- RAID volume not showing in gnome-disks.*
- gparted reports empty partition on all the RAID disks
mdadm: looking for devices for /dev/md0sudo mdadm --examine /dev/sd* or mdadm --query /dev/sd* shows:
mdadm: Cannot assemble mbr metadata on /dev/sda
mdadm: Cannot assemble mbr metadata on /dev/sdb
mdadm: Cannot assemble mbr metadata on /dev/sdc
mdadm: Cannot assemble mbr metadata on /dev/sdd
mdadm: Cannot assemble mbr metadata on /dev/sde
mdadm: No md superblock detected on /dev/sd*sudo mdadm --assemble /dev/sd[b-f] shows:
mdadm: device /dev/sdb exists but is not an md array.If you go into /etc/mdadm/mdadm.conf (Debian / Ubuntu) or /etc/mdadm.conf (Fedora), you would realize there is no ARRAY being defined. In some system the mdadm.conf simply does not exist.
mdadm: No arrays found in config file or automatically
No matter how hard you try, the mdadm array just won't show up. There are numerous suggestion on the web, being the most common is to add an auto examine during boot in the mdadm.conf:
sudo mdadm --examine --scan --config=mdadm.conf >> /etc/mdadm/mdadm.confHowever the above simply does not work for me. I have also try adding the ARRAY manually by doing the following, in which the UUID is the first hdd used for the array (to show the UUID, use blkid. Strange enough I could not get the UUID of my GPT hdd in Ubuntu, and only can get by using Fedora):
ARRAY /dev/md0 metadata=1.2 UUID="0db0c336:f56bd888:2f9e92e4:c1d64c09" >> /etc/mdadm/mdadm.confIt does not work as well. I have no other solution except try to re-create the array again. Be very careful of this step, I'm more daring to take this step because I already backup my data one day before I lost the array. When you re-create the array, BE SURE to use --assume-clean and make sure the parameter set is EXACTLY the same as what you used to create it the first time. In my case, it is very simple and straightforward:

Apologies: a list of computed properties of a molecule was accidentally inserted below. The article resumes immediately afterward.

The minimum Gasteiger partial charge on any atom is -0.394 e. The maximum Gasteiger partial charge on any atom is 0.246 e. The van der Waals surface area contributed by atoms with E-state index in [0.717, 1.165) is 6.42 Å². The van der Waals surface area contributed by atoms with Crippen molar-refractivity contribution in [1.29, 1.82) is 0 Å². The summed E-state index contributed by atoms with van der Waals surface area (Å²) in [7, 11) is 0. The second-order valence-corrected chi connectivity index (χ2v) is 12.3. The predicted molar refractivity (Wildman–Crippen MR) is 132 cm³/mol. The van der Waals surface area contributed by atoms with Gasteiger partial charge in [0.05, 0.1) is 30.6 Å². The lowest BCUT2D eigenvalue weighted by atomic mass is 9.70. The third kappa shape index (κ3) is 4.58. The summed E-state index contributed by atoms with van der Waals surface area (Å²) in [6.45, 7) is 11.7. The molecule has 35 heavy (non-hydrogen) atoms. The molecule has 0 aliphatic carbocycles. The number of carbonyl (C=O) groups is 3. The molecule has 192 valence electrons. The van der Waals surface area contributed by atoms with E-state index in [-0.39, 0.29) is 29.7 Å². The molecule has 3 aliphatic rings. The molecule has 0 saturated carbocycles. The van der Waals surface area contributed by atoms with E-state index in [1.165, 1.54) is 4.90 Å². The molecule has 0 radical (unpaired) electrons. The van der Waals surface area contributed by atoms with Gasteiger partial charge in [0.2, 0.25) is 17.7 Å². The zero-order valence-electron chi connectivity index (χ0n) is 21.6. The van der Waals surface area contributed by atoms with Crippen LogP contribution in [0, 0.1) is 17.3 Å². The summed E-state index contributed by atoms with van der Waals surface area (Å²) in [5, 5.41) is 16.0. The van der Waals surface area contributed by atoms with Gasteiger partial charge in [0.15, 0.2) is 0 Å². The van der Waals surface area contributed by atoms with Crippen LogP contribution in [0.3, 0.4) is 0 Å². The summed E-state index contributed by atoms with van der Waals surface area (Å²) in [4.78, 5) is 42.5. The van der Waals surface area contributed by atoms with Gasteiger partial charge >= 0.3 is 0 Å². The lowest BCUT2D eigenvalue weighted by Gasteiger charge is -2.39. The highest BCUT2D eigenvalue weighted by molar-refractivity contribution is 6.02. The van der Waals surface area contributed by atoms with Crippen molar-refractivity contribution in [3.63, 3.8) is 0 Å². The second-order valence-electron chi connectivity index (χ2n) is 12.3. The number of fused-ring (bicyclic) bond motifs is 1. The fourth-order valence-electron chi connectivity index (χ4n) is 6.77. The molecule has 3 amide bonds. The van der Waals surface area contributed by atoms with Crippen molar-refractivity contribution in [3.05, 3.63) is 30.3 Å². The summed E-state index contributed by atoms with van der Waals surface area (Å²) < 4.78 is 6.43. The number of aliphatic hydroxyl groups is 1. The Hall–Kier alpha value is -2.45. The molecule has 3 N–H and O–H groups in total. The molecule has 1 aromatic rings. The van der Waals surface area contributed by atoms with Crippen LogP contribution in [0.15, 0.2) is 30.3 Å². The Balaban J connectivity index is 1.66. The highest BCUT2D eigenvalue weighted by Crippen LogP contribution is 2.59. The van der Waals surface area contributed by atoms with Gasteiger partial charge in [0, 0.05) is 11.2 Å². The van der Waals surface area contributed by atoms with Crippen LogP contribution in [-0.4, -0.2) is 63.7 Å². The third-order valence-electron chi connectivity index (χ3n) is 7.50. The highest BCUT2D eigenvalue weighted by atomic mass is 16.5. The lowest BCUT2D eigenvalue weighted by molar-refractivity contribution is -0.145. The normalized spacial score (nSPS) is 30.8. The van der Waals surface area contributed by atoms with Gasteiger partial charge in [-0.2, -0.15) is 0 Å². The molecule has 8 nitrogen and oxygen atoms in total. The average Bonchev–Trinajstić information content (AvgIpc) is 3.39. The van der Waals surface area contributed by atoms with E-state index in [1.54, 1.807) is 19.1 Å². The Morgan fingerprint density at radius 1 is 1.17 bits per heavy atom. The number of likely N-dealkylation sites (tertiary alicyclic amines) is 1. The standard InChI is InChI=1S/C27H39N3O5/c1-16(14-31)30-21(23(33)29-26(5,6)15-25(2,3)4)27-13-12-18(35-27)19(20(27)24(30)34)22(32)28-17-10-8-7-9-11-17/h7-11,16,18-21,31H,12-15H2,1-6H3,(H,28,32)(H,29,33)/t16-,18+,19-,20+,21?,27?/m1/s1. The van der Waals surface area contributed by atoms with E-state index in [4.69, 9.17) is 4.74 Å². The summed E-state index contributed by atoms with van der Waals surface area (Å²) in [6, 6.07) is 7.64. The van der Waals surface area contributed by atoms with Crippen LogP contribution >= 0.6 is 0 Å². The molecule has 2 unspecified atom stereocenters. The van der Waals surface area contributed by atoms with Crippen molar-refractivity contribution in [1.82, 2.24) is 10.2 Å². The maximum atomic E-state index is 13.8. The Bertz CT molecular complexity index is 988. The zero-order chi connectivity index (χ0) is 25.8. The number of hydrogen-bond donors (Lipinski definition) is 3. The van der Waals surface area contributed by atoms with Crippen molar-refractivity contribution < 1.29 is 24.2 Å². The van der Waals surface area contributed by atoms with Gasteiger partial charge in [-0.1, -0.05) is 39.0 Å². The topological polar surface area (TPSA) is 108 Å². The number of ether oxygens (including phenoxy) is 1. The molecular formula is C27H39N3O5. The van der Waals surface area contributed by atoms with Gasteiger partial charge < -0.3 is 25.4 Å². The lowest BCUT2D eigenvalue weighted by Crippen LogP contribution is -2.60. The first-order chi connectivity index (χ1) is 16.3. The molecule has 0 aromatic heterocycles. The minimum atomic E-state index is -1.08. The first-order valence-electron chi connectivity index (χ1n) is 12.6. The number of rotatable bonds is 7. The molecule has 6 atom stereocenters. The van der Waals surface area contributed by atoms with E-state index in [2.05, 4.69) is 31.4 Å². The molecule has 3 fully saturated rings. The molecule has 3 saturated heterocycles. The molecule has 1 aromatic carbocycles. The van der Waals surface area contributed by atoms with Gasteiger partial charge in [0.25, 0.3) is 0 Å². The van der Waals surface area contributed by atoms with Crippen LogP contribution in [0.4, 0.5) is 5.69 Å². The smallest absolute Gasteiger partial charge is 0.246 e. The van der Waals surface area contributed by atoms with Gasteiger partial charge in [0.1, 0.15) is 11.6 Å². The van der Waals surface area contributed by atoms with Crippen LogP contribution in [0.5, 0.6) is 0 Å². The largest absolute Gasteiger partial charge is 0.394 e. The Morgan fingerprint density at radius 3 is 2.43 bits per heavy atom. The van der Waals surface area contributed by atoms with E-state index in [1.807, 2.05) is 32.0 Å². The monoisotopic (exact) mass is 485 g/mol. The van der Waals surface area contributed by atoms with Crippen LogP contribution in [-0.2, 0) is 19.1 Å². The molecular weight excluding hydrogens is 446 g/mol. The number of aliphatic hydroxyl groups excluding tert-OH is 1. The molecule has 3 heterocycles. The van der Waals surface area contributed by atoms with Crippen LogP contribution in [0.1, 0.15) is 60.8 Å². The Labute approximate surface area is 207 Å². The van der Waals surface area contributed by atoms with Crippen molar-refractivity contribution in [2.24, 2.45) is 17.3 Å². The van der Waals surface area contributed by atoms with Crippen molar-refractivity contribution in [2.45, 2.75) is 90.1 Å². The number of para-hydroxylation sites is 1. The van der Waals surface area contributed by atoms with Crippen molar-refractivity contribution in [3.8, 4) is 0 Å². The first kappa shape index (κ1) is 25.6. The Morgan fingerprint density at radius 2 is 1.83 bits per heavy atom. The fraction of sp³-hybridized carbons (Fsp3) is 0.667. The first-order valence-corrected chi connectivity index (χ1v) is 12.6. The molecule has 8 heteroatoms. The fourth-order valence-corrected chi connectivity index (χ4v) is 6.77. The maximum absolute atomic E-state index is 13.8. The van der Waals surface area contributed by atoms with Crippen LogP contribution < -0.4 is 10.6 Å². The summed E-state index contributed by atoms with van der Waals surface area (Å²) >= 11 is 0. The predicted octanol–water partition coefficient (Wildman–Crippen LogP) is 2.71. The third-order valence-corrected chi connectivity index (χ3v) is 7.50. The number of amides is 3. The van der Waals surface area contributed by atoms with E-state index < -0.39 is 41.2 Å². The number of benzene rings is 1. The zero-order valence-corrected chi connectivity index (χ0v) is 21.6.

mdadm --create --assume-clean --level=6 --raid-devices=5 /dev/md0 /dev/sd[b-f]The RAID array is being created and immediately I got all my data back!! It is advisable to backup your data now and once the backup is done, do a data scrubbing to ensure it is running well.
I hope you will be as lucky as I do, to have all the data back without losing great memory and important works.
External link that I used as reference:
- A very useful read: https://raid.wiki.kernel.org/index.php/RAID_Recovery
- http://kevin.deldycke.com/2007/03/how-to-recover-a-raid-array-after-having-zero-ized-superblocks/ (be very careful with this, I would not suggest zero out the superblock unless you know what it does)
- Changing UUID of a mdadm partition: https://itooktheredpill.irgendwo.org/2010/change-uuid-of-a-mdadm-partition/
- This is not useful in my case, but maybe helpful for others: http://askubuntu.com/questions/247981/software-raid-mdadm-re-find-my-array
* If it is shown, then you are lucky because it simply changes its name from /dev/md0 to something like /dev/md127. You can still use it by changing the mounting command to the new array name.